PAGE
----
To make sure this next email is all about my prospect, I’m going visit their company website and see exactly which kinds of accounts they’re targeting. I’ll find 2 companies that are a perfect fit and call them {{Jim’s Ideal Customer1}} and {{Jim’s Ideal Customer2}}.

Example #2 The Prospect-Focused Email

Landing customer like {{Jim’s Ideal Customer1}}?

Hey Jim,

Nice work hiring {{Company}}’s first sales person!

Since you’re in growth mode, you might want to try out a new “LinkedIn Lead Gen Tactic” that’s helping similar SaaS companies bring in 40-50 warm leads from companies like {{Jim’s Ideal Customer1}} and {{Jim’s Ideal Customer2}} every month, even with a one-person sales team.

Would you like me to share this quick sales tactic with you?

Best,
Jack

Jack Reamer
Founder | EmailsThatSell.com

See what I did there?

Same message in both emails. But one is written “selfishly” and the other is written for the prospect. And there’s a BIG difference when you compare the total positive replies generated.

Ready to start writing Prospect-Focused cold emails? Here’s my favorite copywriting hack:

Before you write another cold email, repeat after me:

“Prospects don’t care about me or my business.”
“Prospects don’t care about me or my business.”
“Prospects don’t care about me or my business.”

Last tip, delete any sentence that starts with “My name is…” (Prospects can read your signature if they get curious.)

Going for the sale too soon

Who wouldn’t want a working “Buy Now” button in their cold emails?

Hi Michael,

Want to buy what I’m selling?

buy now button

 

Thanks,
Jack

Jack Reamer
Founder | EmailsThatSell.com

That would make this here “sales thing” soooo much easier, right? I mean, if this actually worked, you could…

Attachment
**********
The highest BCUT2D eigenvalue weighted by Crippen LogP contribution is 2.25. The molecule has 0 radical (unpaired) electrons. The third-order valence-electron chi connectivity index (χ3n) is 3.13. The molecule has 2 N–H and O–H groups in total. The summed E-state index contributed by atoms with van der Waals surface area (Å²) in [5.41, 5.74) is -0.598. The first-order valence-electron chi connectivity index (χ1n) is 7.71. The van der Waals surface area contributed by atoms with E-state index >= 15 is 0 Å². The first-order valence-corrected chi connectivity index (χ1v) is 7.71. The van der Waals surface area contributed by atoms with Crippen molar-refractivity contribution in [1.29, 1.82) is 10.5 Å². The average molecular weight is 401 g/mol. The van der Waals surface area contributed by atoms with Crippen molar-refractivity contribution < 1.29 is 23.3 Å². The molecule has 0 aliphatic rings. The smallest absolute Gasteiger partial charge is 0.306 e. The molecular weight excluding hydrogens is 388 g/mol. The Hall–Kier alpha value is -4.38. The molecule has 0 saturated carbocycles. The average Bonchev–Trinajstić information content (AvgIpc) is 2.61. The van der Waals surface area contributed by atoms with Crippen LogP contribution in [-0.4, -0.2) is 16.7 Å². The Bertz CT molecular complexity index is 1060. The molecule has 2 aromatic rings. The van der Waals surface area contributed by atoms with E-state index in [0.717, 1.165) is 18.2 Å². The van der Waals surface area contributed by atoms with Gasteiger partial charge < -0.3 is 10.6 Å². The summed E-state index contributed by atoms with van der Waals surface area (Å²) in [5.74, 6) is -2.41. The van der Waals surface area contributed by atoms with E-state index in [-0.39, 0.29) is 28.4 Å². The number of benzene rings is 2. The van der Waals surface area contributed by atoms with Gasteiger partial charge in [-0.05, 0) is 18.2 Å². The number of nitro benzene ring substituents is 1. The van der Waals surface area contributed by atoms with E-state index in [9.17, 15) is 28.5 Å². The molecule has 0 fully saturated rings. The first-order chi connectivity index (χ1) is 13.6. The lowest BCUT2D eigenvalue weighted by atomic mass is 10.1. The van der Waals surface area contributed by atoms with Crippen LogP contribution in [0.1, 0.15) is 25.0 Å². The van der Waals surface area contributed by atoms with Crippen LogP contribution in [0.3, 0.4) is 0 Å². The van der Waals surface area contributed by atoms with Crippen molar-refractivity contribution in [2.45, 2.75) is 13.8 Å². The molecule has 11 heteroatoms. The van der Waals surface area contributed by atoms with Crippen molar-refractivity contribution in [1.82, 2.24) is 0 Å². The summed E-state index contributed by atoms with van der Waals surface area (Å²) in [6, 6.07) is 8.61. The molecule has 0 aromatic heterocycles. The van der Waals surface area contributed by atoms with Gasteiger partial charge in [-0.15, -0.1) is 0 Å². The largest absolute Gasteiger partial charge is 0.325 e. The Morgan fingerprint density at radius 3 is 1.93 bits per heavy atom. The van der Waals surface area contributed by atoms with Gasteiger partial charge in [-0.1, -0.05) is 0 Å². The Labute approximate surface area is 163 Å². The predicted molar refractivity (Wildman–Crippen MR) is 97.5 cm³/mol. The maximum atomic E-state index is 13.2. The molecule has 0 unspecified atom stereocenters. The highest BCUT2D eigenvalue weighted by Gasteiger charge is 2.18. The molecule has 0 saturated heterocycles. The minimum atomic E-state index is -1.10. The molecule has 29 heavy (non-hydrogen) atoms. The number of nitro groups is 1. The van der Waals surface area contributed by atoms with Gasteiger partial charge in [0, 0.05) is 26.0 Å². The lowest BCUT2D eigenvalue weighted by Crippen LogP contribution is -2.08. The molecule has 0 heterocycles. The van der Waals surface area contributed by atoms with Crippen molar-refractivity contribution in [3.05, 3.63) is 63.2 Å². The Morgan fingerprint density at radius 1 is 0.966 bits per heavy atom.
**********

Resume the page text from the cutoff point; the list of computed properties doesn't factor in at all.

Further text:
• Cold email a prospect.  
  • Make a sale.
  • Repeat until you own that beach house in Fiji.

 

7 sales blunders: beautiful beach

Newsflash: B2B sales don’t work like that.

You know that. And I know you’re not using “buy buttons” in your cold emails… (Right?!)

But asking prospects for too much is a common blunder for any SaaS outbound campaign. So, if you want more replies, the first and easiest change you can make is to dial back your Call-to-Action.

It works like this: The more you ask of your prospect, the lower your response rate will be.

CTA commitment level

For example, easy, low-commitment CTA’s like “Any interest?” will have a higher reply rate than high-commitment CTA’s like, “Book a 45-minute Demo”.

The Fix:

Instead of asking for a demo, think about your cold emails as a powerful way to start a dialogue.

In other words, instead of asking for the meeting right away, try easier-to-reply CTA’s like:

“Is this worth looking into?”
“Is XYZ a priority for you this quarter?”
“Reply YES and I’ll send it over”
“Would you be open to a quick 10-minute chat next week?”

Bonus: Download a few hundred other cold email CTA’s, sorted by commitment level, at Emailsthatsell

Not Enough Personalization

Here’s the bad news: